Digital banks, neobanks, challenger banks, etc. today (also bolstered by the pandemic driven demand for remote services) are making concepts like geography, location and branches in banking obsolete. Instead, banking accessible on a device instead of at a branch (via smartphones, etc.) or financial services available on-demand (at merchant checkout say), are catching on. Technological progress and customer convenience are driving a change to the very way in which banking is done, naturally catching the regulator’s attention.
Alongside the first steps from the RBI and Niti Aayog to introduce regulatory tracks for digital banks for the first time, 75 new ‘digital banking units’ at 75 districts were announced recently in the Budget. Additionally, 100% integration of post offices with the core banking system was announced. These promise multiple new customer touchpoints, indicating that the government has also recognized the potential of digital banking as a strategy for financial inclusion. Collectively these developments hold promise not only for digital banks but also for end-consumers and for BaaS players.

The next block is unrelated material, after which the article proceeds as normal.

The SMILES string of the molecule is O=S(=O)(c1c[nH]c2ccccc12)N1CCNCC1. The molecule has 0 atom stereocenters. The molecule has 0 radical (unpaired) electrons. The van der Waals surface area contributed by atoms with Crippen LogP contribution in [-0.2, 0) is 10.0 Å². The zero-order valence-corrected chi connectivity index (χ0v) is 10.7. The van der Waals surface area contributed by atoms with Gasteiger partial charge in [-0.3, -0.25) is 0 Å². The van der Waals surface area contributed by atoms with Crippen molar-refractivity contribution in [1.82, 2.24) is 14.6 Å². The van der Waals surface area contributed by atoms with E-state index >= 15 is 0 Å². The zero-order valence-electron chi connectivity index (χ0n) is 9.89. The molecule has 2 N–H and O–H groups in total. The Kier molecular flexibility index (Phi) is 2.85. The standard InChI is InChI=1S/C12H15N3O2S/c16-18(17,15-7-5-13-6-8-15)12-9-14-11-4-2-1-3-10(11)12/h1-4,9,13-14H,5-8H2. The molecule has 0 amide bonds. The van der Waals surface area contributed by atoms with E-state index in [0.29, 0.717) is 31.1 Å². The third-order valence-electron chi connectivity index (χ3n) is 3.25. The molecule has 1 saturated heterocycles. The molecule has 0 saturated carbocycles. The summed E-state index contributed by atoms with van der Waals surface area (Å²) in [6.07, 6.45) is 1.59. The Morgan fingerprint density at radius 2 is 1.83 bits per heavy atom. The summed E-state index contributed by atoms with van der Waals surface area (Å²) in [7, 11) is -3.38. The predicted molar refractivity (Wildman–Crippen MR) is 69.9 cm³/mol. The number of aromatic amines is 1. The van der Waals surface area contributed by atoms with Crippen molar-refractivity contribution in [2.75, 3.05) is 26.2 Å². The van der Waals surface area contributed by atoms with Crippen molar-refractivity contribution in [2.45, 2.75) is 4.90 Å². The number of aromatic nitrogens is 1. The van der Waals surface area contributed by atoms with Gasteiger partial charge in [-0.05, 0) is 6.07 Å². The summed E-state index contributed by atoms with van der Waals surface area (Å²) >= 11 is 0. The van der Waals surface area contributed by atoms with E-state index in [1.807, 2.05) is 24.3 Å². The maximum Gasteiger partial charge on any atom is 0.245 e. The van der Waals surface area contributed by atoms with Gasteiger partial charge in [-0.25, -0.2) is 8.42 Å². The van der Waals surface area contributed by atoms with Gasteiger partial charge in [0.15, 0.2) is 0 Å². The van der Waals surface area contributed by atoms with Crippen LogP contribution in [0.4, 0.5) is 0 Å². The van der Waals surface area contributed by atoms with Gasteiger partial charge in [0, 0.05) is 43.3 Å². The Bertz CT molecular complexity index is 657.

Replacing bank branches with BaaS
Traditionally, banking regulation takes a ‘branch’ based approach. All licensed banks in India are required to have a specified minimum number of branches. Digital banks like SBI’s YONO, Kotak 811, etc. are on a different footing from neobanks, being the digital-only units of traditional, licensed banks. For new-age banking, meeting these requirements for ‘branches’, which are ‘fixed points of service delivery’, manned by staff and providing specified services like accepting deposits, encashing cheques, loans, etc., prevents a digital-only approach.